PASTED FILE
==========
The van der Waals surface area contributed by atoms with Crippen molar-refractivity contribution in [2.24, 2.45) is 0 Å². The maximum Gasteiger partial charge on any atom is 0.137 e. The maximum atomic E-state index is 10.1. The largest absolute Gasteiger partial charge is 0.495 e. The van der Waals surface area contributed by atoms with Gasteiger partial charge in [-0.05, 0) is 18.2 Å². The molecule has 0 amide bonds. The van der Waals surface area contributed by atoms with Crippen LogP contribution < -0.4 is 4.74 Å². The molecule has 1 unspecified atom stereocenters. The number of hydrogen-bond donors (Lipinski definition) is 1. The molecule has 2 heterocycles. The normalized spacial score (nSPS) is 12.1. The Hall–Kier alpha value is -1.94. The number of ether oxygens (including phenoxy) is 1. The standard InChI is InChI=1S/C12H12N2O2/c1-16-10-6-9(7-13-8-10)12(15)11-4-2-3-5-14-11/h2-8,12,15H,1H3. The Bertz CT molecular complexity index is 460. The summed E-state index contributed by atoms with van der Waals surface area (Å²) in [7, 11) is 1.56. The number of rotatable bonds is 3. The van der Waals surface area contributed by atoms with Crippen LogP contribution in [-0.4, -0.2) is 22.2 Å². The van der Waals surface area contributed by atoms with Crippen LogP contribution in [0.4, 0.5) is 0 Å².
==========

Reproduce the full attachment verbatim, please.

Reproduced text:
The van der Waals surface area contributed by atoms with Crippen molar-refractivity contribution in [2.24, 2.45) is 0 Å². The maximum Gasteiger partial charge on any atom is 0.137 e. The maximum atomic E-state index is 10.1. The largest absolute Gasteiger partial charge is 0.495 e. The van der Waals surface area contributed by atoms with Gasteiger partial charge in [-0.05, 0) is 18.2 Å². The molecule has 0 amide bonds. The van der Waals surface area contributed by atoms with Crippen LogP contribution < -0.4 is 4.74 Å². The molecule has 1 unspecified atom stereocenters. The number of hydrogen-bond donors (Lipinski definition) is 1. The molecule has 2 heterocycles. The normalized spacial score (nSPS) is 12.1. The Hall–Kier alpha value is -1.94. The number of ether oxygens (including phenoxy) is 1. The standard InChI is InChI=1S/C12H12N2O2/c1-16-10-6-9(7-13-8-10)12(15)11-4-2-3-5-14-11/h2-8,12,15H,1H3. The Bertz CT molecular complexity index is 460. The summed E-state index contributed by atoms with van der Waals surface area (Å²) in [7, 11) is 1.56. The number of rotatable bonds is 3. The van der Waals surface area contributed by atoms with Crippen LogP contribution in [-0.4, -0.2) is 22.2 Å². The van der Waals surface area contributed by atoms with Crippen LogP contribution in [0.4, 0.5) is 0 Å².